So she prodded the conversation into a different direction from the one he no doubt intended.  ”Your arm appears to move easily enough,” she said, focusing on her work rather than the narrowed eyes that watched her every move.  “Does it still hurt?”

He rolled his right shoulder.  “Not much.”

“And the gash at the back of your head?”

“Is healing.”

“Good.  So your memory has improved?”


A conversation with a stone would have been less one-sided.  She preferred to ease them both into the new situation and get to know her patient a little first but Redcliff left her with no option but to confront him in the most direct way.  “Since you are no longer in any great pain, there is no reason to continue to smoke opium is there?”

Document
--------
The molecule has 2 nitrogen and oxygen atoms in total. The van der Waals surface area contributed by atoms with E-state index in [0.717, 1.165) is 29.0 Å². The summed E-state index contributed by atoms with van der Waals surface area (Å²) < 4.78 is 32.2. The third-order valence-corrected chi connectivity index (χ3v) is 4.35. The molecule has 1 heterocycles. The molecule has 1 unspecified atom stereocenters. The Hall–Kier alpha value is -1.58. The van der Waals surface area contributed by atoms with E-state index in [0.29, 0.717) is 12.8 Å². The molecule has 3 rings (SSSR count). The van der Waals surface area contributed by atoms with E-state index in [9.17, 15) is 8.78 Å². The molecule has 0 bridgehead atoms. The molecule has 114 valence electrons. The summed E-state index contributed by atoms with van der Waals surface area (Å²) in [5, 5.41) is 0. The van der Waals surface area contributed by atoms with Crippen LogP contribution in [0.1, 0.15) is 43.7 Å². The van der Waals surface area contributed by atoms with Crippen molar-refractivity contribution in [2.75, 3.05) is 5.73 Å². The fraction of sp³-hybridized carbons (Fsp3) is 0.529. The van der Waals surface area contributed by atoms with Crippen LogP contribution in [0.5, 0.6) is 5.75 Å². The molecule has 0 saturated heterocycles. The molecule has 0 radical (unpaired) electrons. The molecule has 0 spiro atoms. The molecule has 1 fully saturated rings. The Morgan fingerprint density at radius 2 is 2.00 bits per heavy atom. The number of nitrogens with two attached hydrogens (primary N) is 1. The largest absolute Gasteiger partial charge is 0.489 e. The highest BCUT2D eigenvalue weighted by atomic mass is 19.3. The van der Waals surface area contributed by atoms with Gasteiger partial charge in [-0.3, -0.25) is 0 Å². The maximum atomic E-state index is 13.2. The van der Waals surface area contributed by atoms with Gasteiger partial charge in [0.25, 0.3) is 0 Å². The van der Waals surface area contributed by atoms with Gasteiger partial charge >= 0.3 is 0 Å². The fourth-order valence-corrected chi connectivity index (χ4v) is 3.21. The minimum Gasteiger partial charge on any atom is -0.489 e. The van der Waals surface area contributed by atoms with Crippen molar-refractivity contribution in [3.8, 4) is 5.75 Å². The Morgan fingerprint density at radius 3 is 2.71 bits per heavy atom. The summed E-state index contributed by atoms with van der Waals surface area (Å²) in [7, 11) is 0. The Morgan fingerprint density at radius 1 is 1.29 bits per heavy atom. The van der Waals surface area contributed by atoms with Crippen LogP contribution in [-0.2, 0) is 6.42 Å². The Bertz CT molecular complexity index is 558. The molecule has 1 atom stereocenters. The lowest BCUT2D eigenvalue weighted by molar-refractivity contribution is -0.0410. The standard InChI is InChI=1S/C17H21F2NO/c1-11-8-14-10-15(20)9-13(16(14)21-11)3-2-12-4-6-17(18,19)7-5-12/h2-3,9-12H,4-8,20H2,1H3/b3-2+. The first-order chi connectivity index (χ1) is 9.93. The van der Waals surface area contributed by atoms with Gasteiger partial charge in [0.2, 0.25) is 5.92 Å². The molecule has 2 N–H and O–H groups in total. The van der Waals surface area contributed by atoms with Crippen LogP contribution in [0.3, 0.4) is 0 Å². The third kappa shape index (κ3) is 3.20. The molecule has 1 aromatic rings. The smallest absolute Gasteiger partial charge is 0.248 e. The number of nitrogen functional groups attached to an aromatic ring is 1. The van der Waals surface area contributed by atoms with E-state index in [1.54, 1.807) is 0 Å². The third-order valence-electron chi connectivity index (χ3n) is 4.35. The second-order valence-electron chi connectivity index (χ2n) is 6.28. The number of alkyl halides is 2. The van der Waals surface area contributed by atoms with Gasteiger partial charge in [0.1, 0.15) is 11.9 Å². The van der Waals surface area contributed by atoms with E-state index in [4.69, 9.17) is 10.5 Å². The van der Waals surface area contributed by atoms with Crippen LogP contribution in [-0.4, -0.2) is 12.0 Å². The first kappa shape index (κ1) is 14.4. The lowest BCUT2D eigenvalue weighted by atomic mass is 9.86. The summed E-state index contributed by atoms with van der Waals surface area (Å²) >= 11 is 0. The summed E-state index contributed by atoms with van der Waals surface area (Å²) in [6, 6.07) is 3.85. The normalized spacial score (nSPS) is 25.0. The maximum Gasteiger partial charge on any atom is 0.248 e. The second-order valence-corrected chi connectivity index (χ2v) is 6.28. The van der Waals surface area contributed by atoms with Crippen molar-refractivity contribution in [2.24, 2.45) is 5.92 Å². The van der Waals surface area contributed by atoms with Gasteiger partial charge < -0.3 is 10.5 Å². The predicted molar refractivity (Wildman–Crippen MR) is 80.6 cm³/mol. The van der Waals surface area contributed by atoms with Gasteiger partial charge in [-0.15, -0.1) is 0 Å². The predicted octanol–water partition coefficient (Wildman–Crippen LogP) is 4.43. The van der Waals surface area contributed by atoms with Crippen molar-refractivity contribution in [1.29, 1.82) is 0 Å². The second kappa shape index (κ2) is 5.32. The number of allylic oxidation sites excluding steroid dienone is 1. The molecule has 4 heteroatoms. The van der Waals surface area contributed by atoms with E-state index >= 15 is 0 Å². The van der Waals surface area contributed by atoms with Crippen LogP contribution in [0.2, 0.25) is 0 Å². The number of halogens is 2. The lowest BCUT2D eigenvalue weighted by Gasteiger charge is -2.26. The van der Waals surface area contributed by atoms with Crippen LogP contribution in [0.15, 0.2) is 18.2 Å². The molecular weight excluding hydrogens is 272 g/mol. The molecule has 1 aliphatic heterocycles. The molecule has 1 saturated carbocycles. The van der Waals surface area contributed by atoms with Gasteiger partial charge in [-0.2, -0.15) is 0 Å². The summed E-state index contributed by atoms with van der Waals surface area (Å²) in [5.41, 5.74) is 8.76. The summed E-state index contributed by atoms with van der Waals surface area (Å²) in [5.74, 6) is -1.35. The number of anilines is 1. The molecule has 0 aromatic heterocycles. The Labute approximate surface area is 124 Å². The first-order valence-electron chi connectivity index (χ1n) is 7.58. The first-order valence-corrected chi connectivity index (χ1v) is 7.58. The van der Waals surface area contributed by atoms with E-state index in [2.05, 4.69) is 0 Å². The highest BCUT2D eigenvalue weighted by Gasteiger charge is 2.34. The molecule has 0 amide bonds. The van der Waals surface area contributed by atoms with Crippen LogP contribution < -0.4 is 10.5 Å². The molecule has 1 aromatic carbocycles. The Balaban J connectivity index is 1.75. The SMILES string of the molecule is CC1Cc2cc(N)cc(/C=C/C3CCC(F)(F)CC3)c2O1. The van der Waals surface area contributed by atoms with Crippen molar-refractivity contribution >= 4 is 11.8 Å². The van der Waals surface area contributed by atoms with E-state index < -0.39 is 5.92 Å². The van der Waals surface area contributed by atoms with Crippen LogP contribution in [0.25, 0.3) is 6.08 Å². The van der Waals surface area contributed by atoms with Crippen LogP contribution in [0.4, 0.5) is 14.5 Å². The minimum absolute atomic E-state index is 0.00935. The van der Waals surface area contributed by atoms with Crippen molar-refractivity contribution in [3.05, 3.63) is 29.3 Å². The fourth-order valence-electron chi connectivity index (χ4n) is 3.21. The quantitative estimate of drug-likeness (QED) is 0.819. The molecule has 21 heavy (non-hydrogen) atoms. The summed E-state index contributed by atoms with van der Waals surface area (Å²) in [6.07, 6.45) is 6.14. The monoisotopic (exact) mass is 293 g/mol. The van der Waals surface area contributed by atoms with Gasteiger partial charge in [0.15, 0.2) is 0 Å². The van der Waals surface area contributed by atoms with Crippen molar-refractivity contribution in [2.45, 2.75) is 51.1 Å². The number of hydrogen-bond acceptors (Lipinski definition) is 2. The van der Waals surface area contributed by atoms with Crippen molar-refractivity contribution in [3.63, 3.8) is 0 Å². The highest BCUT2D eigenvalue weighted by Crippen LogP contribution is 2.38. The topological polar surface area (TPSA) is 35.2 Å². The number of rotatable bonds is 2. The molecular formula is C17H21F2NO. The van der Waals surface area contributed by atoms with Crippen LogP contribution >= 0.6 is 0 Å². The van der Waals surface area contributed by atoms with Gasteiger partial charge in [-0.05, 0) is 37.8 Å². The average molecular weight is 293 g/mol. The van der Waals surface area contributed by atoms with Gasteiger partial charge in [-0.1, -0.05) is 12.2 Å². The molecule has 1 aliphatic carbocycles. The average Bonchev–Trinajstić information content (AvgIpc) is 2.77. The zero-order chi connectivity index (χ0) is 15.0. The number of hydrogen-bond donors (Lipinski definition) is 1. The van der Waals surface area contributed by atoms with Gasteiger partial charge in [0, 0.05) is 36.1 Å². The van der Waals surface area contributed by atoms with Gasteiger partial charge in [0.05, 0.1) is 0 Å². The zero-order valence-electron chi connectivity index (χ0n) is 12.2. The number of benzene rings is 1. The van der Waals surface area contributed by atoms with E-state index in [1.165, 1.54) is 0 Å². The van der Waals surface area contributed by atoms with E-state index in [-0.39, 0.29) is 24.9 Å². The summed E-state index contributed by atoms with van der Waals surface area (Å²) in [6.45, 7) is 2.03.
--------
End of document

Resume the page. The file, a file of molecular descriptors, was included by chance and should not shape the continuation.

He went very still again, as if bracing himself.  Only a small muscle pulsed high in his cheek.  The room suddenly felt cooler beneath that glacial stare.  “I need it to help me sleep.  I suffer from headaches and insomnia.”  His tone was as hard and flat as flint.

“The headaches could be from the opium.”  Sir Oswyn had already informed her that Redcliff smoked the powder to help him sleep.  A deep slumber meant no nightmares.  Unlike most of her patients, Redcliff wasn’t taking the opium to ease the pain of his injuries.  Sir Oswyn had made that point clear.  However, Redcliff was smoking it to ease another sort of pain.  A pain that was far deeper, and far more difficult to heal than a physical one.  Discovering and treating the source of it would hopefully cure his need for opium.

If only he would let her.

“You only take it at night?” she asked.